Three distances were estimated using georeferenced maps in order to take plausible pathways to approach harbours and electricity grid points. These distances included (i) from deployment site to shore which is approximately the length of the submarine cable (LC–S), (ii) from the shore cable termination to an onshore grid connection location (LC–O), and (iii) from the deployment site to a suitable port (LP). Furthermore, to determine how the length of the submarine cable changes when getting closer to shore (10 m depth), or further offshore (50 m depth), the distances between the 30 m isobath and 10 and 50 m are measured. In order to keep the calculations as simple as possible, the differences in distance to port from 10 to 50 m water depth-sites to the 30 m depth sites are not considered. The installation costs contain submarine CC–S and onshore CC–O cable costs as well as the vessel hire cost. The prices for the submarine cable (LC–S = 433 EUR m–1) and onshore grid connection (57 EUR m–1) are given in Dalton et al. (2010) and Kim et al. (2012). Costs for the vessel deployment (CD, separate to cable costs) are approximated, based on an estimate of a modest approximate vessel day-rate, using the relationship 34,430 ++ distance to port LP × 0.29 m–1 [EUR].

Skeleton Material

A key element of the device is the material used for the skeleton, as this will potentially be a large component of material cost as well as being crucial for survival. A range of materials were evaluated regarding financial and environmental costs to provide an overall estimate of “longline costs” CL. Material costs per device are calculated with the value of 15.80 EUR per meter of longline (Buck et al., 2010). This price includes mooring construction, connecting pieces for the whole longline device, the complete buoyancy and collectors.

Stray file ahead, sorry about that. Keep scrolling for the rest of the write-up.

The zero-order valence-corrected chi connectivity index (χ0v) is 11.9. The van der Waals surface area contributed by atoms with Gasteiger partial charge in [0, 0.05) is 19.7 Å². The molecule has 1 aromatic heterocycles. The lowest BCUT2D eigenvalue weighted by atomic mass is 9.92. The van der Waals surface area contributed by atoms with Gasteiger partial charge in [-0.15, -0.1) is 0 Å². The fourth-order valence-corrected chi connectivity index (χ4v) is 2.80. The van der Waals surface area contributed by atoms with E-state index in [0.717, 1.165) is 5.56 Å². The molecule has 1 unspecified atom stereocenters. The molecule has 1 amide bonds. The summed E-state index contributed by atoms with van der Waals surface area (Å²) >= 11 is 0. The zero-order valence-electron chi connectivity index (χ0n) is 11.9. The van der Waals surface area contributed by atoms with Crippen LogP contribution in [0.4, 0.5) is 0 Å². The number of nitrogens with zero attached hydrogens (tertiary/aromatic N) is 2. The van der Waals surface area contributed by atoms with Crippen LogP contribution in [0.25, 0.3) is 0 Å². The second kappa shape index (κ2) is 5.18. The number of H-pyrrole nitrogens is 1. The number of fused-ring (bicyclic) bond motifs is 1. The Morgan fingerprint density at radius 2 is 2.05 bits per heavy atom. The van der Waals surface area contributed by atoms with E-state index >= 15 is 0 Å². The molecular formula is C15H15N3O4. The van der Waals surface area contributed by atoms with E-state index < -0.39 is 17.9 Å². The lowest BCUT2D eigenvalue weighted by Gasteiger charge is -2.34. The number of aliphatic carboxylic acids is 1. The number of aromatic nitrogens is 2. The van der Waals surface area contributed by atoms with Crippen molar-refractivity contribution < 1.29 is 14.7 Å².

There are some specific environmental conditions for ocean material applications when compared to land-based applications. The need for reduced maintenance is also a motivation as the accessibility for repairs is restricted and the capital for doing so is intensive (Bleck and Moeller, 2017). Furthermore, it is important to identify suitable materials to enable efficient power take-off and moorings that should have a low susceptibility to biofouling. This contrasts with the material of the skeleton itself which should either function as a substrate for macroalgae or it would need to be wrapped by material that fulfils that purpose and enables a harvest-friendly attachment for crop lines. The skeleton itself must have some buoyancy (Figure 1). Where possible, it is assumed that this buoyancy is in-built using the skeleton material. This will not be possible for some materials (e.g., natural materials like flax) and so some additional flotation will be required. This is assumed part of the skeleton cost.

The required structural characteristics make the selection of materials a primary design consideration (see Table 3). Eight materials out of the groups of composites, natural materials, and steel are assessed including glass-reinforced composites, flax, palm, ramie, wood, carbon steel, mild steel, and stainless steel. In order to base the subsequent analysis on comparable values, the properties density, yield strength (Y), and length (LL) of the device are combined. An assumed effect of action for a heave force distribution of 270 kN m–1 (Babarit et al., 2012; see Supplementary Information) is multiplied by the device dimensions (LL, W) to provide an estimated weight of each structure per m of wave front.


Table 3. Material properties, retrieved from CES Edupack.